CONCORD — The House budget writing committee heard no opposition to maintaining current levels of state aid to school districts at a public hearing Tuesday.
Due to the COVID-19 pandemic, student enrollment and the method the state uses to determine the number of students who live in poverty are significantly lower than a year ago.
The lower enrollments would result in school districts losing about $90 million in state aid.
House Bill 623 would have the state distribute the same amount of education aid in the next two fiscal years, 2022 and 2023, as it distributes this fiscal year, 2021.
Lawmakers increased state aid to education by $178 million in the biennial budget approved in September 2019 by returning stabilization grants to their original level and providing additional aid to property poor districts and those with a greater number of low-income families.
That additional aid to poor districts was a one-time expenditure, and supporters of the bill urged House Finance Committee members to continue.
Lindseigh Picard, a Winchester School Board member, supported the bill but urged lawmakers to develop a more stable and appropriate education funding system.
She said the constant fluctuation in state aid has impacted the property tax rate in her community by as much as $2 valuation year to year.
“Last year what happened in our local reduction in overall revenue anticipated from the state,” she said, “was nothing short of a revolt by property taxpayers.”
She said the budget was cut by $1.6 million which meant transportation for high school students to the neighboring high school was cut and 23 staff positions were eliminated.
“It is really important not to continue stopgap measures, but develop appropriate funding for us moving forward,” Picard said. “In the interim, I support this bill so in the immediate future we have stability in what funding we expect from the state.”
The bill’s prime sponsor, Rep. David Luneau, D-Hopkinton, who chaired the Commission to Study School Funding, said the bill deals both with the impacts of the pandemic and retaining the targeted aid to poorer districts the Legislature approved last session.
“This would hold harmless due to the drop in enrollment that is pandemic related that is no fault of the school district,” he said, “and the 25 percent drop in free and reduced lunch that is not the normal course.”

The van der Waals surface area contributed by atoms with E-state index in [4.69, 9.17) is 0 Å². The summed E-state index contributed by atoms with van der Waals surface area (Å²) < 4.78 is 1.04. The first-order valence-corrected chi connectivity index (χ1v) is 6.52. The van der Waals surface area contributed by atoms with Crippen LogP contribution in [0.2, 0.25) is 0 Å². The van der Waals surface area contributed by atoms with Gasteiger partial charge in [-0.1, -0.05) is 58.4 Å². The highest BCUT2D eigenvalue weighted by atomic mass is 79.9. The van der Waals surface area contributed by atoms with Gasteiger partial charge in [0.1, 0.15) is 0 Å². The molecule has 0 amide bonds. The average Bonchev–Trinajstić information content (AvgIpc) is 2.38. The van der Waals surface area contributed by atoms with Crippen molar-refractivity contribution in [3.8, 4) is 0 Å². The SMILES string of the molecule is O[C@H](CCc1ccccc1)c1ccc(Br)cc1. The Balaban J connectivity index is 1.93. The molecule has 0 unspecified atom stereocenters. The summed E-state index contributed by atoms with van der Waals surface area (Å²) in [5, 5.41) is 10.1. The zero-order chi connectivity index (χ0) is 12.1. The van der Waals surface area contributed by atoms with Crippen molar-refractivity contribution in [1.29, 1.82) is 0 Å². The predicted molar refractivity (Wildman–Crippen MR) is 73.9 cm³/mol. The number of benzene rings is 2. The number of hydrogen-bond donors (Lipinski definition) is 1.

The state uses the number of students on the free and reduced lunch program as an indicator of poverty and increases state aid.
Luneau and others explained that many parents decided to homeschool their students when schools used remote learning and are not anticipated to return to in-school learning until the pandemic subsides.
School adequacy aid is based on average daily attendance based on the number of students in October of the prior school year.
The reduction in the number of free and reduced lunch is not due to having fewer kids on the program, but a federal waiver that essentially opened the program to everyone, not just those meeting income requirements, several people explained.
Nashua Mayor Jim Donchess said while it is great the students are being fed, the parents have no incentive to fill out the paperwork necessary for the state funding increase.
“We’ve gotten about two-thirds of the families to sign up,” he said, “but not all of them. The decline is not based on the number of kids, but on the paperwork.”
Several school officials said the lower enrollment and lunch program numbers are artificial but affect the amount of state aid districts receive in the coming fiscal year as school districts work now to set their budgets.
Barrett Christina of the NH School Board Association said the bill would provide “significant relief to property taxpayers.”
The enrollment and free lunch figures are artificially low, so when student enrollment returns to more normal levels as the pandemic wanes, schools will have more students but less state aid, he noted.
Carl Ladd, executive director of the NH School Administrators Association, said the bill would give school districts time to sort out the pandemic’s effect on school enrollment.
“Unless you hold school districts harmless the next year or two,” he said, “it will be difficult to determine if this is a blip or if it continues.”
Schools need to be able to plan and budget appropriately, Ladd said, and property taxpayers should be able to know what their bills will be going forward.
Others urged the committee to act quickly as school districts act to set budgets for the 2021-2022 school year.
Jeff McLynch of the New Hampshire School Funding Fairness Project said the quicker lawmakers act the better for school districts.
“If you wait until the state budget is passed as a whole, that will not be as effective,” McLynch said. “They have some fluidity to the budget setting process, so acting now is in everyone’s best interest.”
He said without action on the bill, property tax rates would increase — some as high as $4 — to offset the loss of state aid or they will have to make significant reductions in programs.
According to information from the project, Manchester would lose $12 million, Nashua $5.6 million, Rochester $4.3 million, Derry $3.4 million, Claremont $3 million, Berlin and Somersworth $2 million, and Newport $1.2 million.
Garry Rayno may be reached at email@example.com.